• Longtime member rescues club from foreclosure

  • In the complicated world of operating a country club, it helps to have a member that is willing to go the extra mile.

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  • In the complicated world of operating a country club, it helps to have a member that is willing to go the extra mile.
    Ralph Hembree went miles beyond what was expected of him when, faced with seeing his beloved Country Club of Blue Springs change hands into an uncertain future, he swept down and, well, saved it.
    At least, that’s how some – probably most – see it.
    “For the last two, three years there were many problems,” Hembree, 74, said recently from inside the club.
    Not surprisingly, many of those problems were economy related. In 1969, shortly after the course was built by Colonel John Davis on 115 acres, nine local men formed the corporation known as the Blue Springs Country Club. They purchased the facility, which at the time had approximately 400 members. That was in 1972.
    Membership reached its highest number in 2000 when 475 called the club a second home. The facility offered an 18-hole golf course, clubhouse amenities, fine dining, a swimming pool and other offerings. When the economy started to sour about 2008, members began scaling back their lifestyles, and many dropped out of the club, which has average monthly dues of about $200.
    The club began falling behind on debt and bills, eventually defaulting on a note secured by the real estate. A member, Logan Sousley, purchased the bank note on the property, and the facility and its surrounding grounds were put into foreclosure.
    That was 2011.
    Hembree, who has made the Kansas City metro area his home since he moved here in 1969, watched it all unfolding in front of him. The club’s future was uncertain.
    “By its very nature, the club couldn’t respond quick enough to be competitive,” he said.
    Phyllis Embree, a longtime member, said the club’s difficulties were painful to witness. The rumors of what would happen to it were also difficult to hear.
    “Always rumors – someone’s going to buy it, it’s going to be torn down and apartment buildings put up, or maybe made into a public club,” she said. “We didn’t know what was going to happen.”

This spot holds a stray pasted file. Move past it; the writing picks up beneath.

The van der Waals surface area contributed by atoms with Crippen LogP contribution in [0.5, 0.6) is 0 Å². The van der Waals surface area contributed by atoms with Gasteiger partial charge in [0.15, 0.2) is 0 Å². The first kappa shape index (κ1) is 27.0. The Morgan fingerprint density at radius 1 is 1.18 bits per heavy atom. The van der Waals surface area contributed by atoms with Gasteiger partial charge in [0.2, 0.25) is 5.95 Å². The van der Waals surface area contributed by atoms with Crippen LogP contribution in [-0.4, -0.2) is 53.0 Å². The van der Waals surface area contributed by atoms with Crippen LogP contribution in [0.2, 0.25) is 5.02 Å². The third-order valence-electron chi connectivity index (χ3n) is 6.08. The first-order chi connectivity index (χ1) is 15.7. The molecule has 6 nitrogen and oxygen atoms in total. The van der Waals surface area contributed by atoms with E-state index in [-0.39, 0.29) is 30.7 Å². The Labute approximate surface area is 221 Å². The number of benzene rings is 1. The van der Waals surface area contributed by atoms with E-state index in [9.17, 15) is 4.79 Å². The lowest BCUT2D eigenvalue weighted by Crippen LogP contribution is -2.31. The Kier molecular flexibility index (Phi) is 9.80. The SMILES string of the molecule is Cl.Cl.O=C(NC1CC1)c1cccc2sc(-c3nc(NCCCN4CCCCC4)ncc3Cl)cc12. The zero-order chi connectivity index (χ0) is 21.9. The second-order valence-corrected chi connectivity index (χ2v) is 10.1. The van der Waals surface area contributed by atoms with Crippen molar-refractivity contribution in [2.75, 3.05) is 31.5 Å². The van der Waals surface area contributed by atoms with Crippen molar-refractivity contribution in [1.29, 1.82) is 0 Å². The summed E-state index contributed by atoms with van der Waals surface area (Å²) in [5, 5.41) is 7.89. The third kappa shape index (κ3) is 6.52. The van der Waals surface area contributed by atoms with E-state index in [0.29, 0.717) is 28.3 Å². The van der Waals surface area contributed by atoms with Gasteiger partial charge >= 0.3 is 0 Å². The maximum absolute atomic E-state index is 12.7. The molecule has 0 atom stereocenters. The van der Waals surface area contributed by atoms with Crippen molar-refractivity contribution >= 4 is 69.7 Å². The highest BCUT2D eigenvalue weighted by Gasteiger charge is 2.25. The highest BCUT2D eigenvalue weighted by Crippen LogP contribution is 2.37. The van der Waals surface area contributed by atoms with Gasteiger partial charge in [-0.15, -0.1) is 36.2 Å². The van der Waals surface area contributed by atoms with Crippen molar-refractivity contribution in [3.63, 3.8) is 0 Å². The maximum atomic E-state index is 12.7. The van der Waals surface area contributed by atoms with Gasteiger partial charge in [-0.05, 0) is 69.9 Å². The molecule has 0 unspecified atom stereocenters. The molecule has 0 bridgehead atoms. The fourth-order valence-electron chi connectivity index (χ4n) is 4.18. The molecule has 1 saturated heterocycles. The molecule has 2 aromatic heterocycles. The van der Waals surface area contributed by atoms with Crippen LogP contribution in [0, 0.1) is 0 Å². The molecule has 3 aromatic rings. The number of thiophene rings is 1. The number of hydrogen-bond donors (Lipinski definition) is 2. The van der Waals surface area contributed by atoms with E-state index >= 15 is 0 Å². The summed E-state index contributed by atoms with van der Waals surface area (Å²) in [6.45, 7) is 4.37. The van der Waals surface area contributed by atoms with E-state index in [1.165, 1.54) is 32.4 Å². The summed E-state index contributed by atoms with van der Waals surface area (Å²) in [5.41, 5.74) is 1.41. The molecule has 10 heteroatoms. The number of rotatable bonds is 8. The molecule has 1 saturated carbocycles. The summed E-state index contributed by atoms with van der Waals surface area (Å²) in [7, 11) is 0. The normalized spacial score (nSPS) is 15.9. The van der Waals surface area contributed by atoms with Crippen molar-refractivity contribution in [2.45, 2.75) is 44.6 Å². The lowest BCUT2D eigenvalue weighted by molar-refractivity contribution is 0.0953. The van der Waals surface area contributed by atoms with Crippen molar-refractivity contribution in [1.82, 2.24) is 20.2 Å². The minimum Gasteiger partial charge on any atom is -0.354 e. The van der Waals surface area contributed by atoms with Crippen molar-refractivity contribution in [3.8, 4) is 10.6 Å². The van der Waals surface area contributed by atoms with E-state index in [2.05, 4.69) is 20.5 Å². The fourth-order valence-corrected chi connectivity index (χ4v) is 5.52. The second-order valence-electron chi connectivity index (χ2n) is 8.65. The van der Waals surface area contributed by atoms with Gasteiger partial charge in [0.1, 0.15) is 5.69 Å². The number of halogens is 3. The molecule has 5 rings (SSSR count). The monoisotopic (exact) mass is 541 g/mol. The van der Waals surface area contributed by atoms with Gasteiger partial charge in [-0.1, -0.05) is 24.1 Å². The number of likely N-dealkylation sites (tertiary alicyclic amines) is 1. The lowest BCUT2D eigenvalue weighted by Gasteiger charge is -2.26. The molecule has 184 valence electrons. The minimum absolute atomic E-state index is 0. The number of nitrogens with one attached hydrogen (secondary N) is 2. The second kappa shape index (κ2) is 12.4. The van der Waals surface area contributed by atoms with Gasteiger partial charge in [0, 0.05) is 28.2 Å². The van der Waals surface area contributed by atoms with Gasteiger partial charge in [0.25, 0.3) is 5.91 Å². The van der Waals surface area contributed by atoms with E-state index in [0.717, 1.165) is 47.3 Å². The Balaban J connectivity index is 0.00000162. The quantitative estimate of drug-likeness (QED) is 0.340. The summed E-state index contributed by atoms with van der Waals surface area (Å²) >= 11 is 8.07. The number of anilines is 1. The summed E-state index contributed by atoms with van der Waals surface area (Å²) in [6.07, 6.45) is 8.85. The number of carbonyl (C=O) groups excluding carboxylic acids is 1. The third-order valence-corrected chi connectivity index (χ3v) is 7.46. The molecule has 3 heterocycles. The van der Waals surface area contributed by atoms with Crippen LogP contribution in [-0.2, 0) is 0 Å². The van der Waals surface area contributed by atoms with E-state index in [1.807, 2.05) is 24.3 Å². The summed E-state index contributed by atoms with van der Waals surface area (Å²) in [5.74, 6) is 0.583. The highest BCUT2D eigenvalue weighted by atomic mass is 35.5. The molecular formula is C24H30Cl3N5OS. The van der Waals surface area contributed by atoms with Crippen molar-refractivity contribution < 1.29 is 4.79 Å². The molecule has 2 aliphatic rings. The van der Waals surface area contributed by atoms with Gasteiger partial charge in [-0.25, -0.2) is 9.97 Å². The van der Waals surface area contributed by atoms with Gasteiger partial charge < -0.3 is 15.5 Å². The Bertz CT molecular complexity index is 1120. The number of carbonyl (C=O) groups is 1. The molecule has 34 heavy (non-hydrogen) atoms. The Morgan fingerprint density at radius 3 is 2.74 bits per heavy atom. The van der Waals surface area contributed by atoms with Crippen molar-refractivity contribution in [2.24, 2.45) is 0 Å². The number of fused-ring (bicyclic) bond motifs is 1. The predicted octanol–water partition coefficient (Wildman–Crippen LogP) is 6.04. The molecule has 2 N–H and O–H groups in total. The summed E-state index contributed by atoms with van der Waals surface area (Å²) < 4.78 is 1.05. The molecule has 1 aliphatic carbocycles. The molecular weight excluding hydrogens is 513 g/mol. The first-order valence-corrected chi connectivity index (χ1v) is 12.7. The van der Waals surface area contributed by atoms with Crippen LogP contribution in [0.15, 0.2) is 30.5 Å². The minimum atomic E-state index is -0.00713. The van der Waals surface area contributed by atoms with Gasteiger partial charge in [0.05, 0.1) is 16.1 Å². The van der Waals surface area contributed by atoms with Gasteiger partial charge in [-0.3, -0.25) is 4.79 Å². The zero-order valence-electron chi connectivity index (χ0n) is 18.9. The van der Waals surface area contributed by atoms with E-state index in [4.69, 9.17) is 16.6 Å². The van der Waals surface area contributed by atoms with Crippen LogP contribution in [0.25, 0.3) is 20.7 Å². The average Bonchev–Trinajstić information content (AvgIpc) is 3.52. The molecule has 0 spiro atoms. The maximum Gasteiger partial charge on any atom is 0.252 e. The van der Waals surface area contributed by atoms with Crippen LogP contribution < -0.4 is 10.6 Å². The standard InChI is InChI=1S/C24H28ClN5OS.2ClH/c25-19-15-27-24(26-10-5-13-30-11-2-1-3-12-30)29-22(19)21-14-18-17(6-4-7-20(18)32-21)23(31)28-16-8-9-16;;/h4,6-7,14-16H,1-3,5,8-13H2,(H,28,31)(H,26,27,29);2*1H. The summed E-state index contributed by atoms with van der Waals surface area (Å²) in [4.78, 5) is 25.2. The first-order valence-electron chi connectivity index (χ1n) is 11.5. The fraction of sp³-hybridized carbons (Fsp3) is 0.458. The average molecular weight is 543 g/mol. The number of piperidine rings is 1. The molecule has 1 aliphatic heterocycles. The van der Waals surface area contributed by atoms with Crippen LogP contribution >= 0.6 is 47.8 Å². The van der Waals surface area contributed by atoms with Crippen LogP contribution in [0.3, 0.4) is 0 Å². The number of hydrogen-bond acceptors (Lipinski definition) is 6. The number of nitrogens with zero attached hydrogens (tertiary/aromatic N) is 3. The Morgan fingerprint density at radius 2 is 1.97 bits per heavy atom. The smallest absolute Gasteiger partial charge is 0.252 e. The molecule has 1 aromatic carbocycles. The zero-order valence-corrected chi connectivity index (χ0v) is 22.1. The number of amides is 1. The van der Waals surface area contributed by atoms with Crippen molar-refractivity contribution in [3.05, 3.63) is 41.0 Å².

Embree lives on the course. While she and her husband haven’t always lived there, it’s become the site of some of their most cherished memories.
    “We have a view of the course, and it’s wonderful to watch the golfers,” she said. “I don’t golf myself, not anymore, but it’s still something I love watching. It was difficult not knowing what was going to happen.”
    Hembree knew Sousley. In fact, Hembree knew many people from the work he did in the late 1960s, building the cable television system in the metropolitan area. He has lived in Independence and Lee’s Summit, but Blue Springs, and the club he joined in 1993, had become a second home.
    Page 2 of 2 - “A lot of people think country clubs are for snooty people, but the people here are much different,” he said. “A blue collar place.”
    Hembree, who owns Summit Investment Group, bid on the property and purchased it for about $1.2 million. Hembree said the “target date” for completing the transition is Dec. 31, but that’s not etched in stone.
    “The club is indebted to Logan Sousley for allowing it to happen,” Hembree said, adding: “I just couldn’t watch it happen. I didn’t want it to become a public course. I wanted to keep it private. I think most felt that way.”
    So now what? On Tuesday, Hembree was in lock step with several responsibilities that needed addressed.
    “It’s been a bit overwhelming, but I’m managing,” he said. “There’s much to do. Luckily I’ve been familiar for a number of years with the club’s operations, and I know its financials.”
    Since the transfer, members have been clamoring for some news. For instance, what will remain and what will go? Hembree admits to being in the beginning stages of changes, but there are some certainties: fine dining will be replaced with a grill and bar and the pool, one of the most expensive features at the facility, will be evaluated.
    Incentives to current members, including no due increases for the approaching year, will be offered, and former members (to a specific year) will be permitted to rejoin without initiation fees. Staff will remain at current levels and, eventually, a management team will be brought in.
    And like all clubs that cater to the middle age and older age groups, Hembree said there will be a concerted focus on attracting younger members through mailings and promotions. He also plans on hiring a new club golf pro.
    Improvements to the facility and grounds are anticipated, too, Hembree said, costing as much as $300,000. The last major improvement was to the greens about nine years ago.
    The name also will change. At its founding, it was named the Blue Springs Country Club. In 1983, the name was changed to the Country Club of Blue Springs, which it is known as today. The name will revert to its original soon, Hembree said.
    Maybe just in time for the club’s 40th Anniversary?
    For more information, visit www.countryclubofbluesprings.com.

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